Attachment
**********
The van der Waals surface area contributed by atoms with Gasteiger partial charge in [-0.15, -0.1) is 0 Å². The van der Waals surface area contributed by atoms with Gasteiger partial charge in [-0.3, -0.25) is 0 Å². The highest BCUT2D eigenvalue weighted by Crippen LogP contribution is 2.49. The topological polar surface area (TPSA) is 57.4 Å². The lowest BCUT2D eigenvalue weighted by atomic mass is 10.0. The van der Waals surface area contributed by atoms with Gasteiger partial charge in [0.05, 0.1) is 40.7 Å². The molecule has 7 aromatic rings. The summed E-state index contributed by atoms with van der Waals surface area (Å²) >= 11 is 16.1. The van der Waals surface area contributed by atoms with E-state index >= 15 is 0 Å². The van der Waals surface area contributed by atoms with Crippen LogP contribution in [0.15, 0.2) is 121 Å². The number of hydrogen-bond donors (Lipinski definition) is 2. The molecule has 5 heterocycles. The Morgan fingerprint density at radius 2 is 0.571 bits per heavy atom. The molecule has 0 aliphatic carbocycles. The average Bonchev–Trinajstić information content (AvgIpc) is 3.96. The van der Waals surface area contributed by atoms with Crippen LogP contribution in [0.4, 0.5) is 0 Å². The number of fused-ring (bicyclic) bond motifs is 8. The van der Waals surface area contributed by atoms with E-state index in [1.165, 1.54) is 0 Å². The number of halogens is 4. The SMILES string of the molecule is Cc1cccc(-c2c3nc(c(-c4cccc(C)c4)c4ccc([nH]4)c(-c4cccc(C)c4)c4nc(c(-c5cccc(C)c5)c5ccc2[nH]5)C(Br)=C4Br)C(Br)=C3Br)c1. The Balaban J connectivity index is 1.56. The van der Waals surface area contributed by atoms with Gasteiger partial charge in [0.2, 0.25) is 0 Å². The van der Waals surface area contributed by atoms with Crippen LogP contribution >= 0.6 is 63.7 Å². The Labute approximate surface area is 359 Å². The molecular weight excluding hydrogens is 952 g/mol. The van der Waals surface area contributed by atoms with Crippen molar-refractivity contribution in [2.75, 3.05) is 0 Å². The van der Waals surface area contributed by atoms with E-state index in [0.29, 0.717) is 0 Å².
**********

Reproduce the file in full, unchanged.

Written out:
The van der Waals surface area contributed by atoms with Gasteiger partial charge in [-0.15, -0.1) is 0 Å². The van der Waals surface area contributed by atoms with Gasteiger partial charge in [-0.3, -0.25) is 0 Å². The highest BCUT2D eigenvalue weighted by Crippen LogP contribution is 2.49. The topological polar surface area (TPSA) is 57.4 Å². The lowest BCUT2D eigenvalue weighted by atomic mass is 10.0. The van der Waals surface area contributed by atoms with Gasteiger partial charge in [0.05, 0.1) is 40.7 Å². The molecule has 7 aromatic rings. The summed E-state index contributed by atoms with van der Waals surface area (Å²) >= 11 is 16.1. The van der Waals surface area contributed by atoms with E-state index >= 15 is 0 Å². The van der Waals surface area contributed by atoms with Crippen LogP contribution in [0.15, 0.2) is 121 Å². The number of hydrogen-bond donors (Lipinski definition) is 2. The molecule has 5 heterocycles. The Morgan fingerprint density at radius 2 is 0.571 bits per heavy atom. The molecule has 0 aliphatic carbocycles. The average Bonchev–Trinajstić information content (AvgIpc) is 3.96. The van der Waals surface area contributed by atoms with Crippen LogP contribution in [0.4, 0.5) is 0 Å². The number of fused-ring (bicyclic) bond motifs is 8. The van der Waals surface area contributed by atoms with E-state index in [1.165, 1.54) is 0 Å². The number of halogens is 4. The SMILES string of the molecule is Cc1cccc(-c2c3nc(c(-c4cccc(C)c4)c4ccc([nH]4)c(-c4cccc(C)c4)c4nc(c(-c5cccc(C)c5)c5ccc2[nH]5)C(Br)=C4Br)C(Br)=C3Br)c1. The Balaban J connectivity index is 1.56. The van der Waals surface area contributed by atoms with Gasteiger partial charge in [0.2, 0.25) is 0 Å². The van der Waals surface area contributed by atoms with Crippen LogP contribution >= 0.6 is 63.7 Å². The Labute approximate surface area is 359 Å². The molecular weight excluding hydrogens is 952 g/mol. The van der Waals surface area contributed by atoms with Crippen molar-refractivity contribution in [2.75, 3.05) is 0 Å². The van der Waals surface area contributed by atoms with E-state index in [0.29, 0.717) is 0 Å².